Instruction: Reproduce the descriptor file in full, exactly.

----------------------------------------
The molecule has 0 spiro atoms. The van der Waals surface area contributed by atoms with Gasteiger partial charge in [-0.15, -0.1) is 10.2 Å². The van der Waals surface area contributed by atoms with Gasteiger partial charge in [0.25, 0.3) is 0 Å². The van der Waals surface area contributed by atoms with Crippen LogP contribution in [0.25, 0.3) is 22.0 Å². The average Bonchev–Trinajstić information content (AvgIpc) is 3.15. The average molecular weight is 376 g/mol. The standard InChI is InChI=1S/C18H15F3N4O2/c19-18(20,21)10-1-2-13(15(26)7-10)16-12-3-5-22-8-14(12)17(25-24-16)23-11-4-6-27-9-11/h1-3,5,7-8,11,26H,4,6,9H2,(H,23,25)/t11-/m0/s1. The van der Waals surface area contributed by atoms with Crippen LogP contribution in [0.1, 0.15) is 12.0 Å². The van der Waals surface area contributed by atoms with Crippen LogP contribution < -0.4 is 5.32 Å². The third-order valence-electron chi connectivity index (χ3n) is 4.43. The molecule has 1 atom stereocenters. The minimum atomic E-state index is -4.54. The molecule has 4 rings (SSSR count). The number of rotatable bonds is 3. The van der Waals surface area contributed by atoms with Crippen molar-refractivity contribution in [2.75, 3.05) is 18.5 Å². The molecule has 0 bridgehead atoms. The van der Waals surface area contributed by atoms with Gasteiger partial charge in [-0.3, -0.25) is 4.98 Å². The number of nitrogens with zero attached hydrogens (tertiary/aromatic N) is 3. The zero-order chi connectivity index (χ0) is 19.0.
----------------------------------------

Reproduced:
The molecule has 0 spiro atoms. The van der Waals surface area contributed by atoms with Gasteiger partial charge in [-0.15, -0.1) is 10.2 Å². The van der Waals surface area contributed by atoms with Gasteiger partial charge in [0.25, 0.3) is 0 Å². The van der Waals surface area contributed by atoms with Crippen LogP contribution in [0.25, 0.3) is 22.0 Å². The average Bonchev–Trinajstić information content (AvgIpc) is 3.15. The average molecular weight is 376 g/mol. The standard InChI is InChI=1S/C18H15F3N4O2/c19-18(20,21)10-1-2-13(15(26)7-10)16-12-3-5-22-8-14(12)17(25-24-16)23-11-4-6-27-9-11/h1-3,5,7-8,11,26H,4,6,9H2,(H,23,25)/t11-/m0/s1. The van der Waals surface area contributed by atoms with Crippen LogP contribution in [0.1, 0.15) is 12.0 Å². The van der Waals surface area contributed by atoms with Crippen LogP contribution < -0.4 is 5.32 Å². The third-order valence-electron chi connectivity index (χ3n) is 4.43. The molecule has 1 atom stereocenters. The minimum atomic E-state index is -4.54. The molecule has 4 rings (SSSR count). The number of rotatable bonds is 3. The van der Waals surface area contributed by atoms with Crippen molar-refractivity contribution in [2.75, 3.05) is 18.5 Å². The molecule has 0 bridgehead atoms. The van der Waals surface area contributed by atoms with Gasteiger partial charge in [-0.3, -0.25) is 4.98 Å². The number of nitrogens with zero attached hydrogens (tertiary/aromatic N) is 3. The zero-order chi connectivity index (χ0) is 19.0.